buy priligy tablets After a five hour flight in a C-17, or “the big bird” (pronounced with strong kiwi accent), we touched down in Antarctica. We donned our big reds and bunny boots and waddled our way to the exit. We were met by a barren ice field, -20F weather, and a group of McMurdo Station staff that corralled us into the kind of bus you would only expect to find in Antarctica. I was cold.
Now we’re settled into McMurdo Station, the United States research center in Antarctica. Getting settle required quite a bit of training: NSF inbriefing, Antarctic Field Safety, Dry Valleys ASMA, Crary Lab tour, Helo training, Environmental Field Briefing, Outdoor safety lecture, etc etc. We still have to do Dry Valley Shakedown, Light vehicle training, and more helo training. Most of that doesn’t mean much to you but to us it’s the last hurdle before letting go the bowline and being set adrift in the Dry Valleys of Antarctica. Luckily all the gear we need is mostly squared away. Things like: 6 massive sledge hammers, 4 smaller sledge hammers, 800 rock sample bags, 15 five gallon urine containers, etc etc… the essentials, of course.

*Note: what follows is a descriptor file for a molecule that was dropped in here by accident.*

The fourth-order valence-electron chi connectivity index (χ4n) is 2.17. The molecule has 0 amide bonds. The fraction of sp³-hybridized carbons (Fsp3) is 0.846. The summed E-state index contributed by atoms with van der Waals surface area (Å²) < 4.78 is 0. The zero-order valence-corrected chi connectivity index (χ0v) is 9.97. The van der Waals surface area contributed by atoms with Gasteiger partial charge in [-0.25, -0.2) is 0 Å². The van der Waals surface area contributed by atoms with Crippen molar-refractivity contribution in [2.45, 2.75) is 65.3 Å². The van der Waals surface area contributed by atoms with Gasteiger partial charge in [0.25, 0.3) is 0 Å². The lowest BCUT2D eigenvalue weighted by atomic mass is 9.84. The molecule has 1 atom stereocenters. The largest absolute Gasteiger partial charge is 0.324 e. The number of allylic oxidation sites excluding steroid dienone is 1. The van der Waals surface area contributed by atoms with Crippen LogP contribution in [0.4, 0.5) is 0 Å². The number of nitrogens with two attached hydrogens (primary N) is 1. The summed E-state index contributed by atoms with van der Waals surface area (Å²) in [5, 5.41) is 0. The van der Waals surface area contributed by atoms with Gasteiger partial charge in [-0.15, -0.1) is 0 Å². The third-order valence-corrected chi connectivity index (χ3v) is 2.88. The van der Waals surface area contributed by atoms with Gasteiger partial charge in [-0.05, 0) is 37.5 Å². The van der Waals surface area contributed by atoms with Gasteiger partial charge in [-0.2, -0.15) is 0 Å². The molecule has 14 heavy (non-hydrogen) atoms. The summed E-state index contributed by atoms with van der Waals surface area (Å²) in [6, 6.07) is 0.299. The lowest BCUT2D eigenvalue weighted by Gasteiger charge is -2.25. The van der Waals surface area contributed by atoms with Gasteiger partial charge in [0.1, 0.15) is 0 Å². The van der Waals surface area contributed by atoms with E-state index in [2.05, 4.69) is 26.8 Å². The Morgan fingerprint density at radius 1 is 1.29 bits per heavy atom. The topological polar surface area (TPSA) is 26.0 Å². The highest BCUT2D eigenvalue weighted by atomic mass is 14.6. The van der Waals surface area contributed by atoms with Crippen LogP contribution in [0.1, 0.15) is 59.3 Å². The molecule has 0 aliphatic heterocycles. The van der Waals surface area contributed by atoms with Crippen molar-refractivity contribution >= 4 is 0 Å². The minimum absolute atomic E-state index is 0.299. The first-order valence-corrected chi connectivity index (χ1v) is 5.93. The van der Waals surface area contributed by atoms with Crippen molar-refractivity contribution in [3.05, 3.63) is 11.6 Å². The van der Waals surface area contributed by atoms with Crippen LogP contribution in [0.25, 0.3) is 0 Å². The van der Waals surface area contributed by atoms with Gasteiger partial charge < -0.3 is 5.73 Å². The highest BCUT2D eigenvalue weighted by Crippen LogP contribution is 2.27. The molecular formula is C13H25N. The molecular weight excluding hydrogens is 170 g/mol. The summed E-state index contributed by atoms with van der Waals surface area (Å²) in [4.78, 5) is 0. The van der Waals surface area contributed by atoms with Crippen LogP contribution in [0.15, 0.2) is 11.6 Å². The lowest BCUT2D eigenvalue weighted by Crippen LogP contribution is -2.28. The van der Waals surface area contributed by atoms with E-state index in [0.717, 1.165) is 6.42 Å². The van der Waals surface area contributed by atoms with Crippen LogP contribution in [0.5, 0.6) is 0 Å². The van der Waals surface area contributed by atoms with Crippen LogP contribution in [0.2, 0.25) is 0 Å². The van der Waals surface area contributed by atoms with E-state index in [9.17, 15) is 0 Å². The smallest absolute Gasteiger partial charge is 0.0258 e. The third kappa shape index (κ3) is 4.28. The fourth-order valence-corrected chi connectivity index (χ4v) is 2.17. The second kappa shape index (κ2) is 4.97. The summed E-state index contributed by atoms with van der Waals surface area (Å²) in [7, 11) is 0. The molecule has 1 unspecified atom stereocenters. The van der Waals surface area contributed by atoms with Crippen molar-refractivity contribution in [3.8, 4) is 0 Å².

As we await our November 3rd flight date we are free to explore the accommodations provided by McMurdo Station. The “resort” includes an all-you-can-eat cafeteria, two bars and a liquor store, multiple saunas, a gym, TV in your room, lounges with Ping-Pong/pool/foosball, comfortable beds, a climbing wall, well-marked hiking and cross-country skiing trails, and 24-hour sunlight. Considering we’ll be sitting on Crazy Creeks, boiling ice for water, and peeing into canteens in below freezing conditions for the next 5-6 weeks, I think I’ll enjoy the luxuries of McMurdo while I can.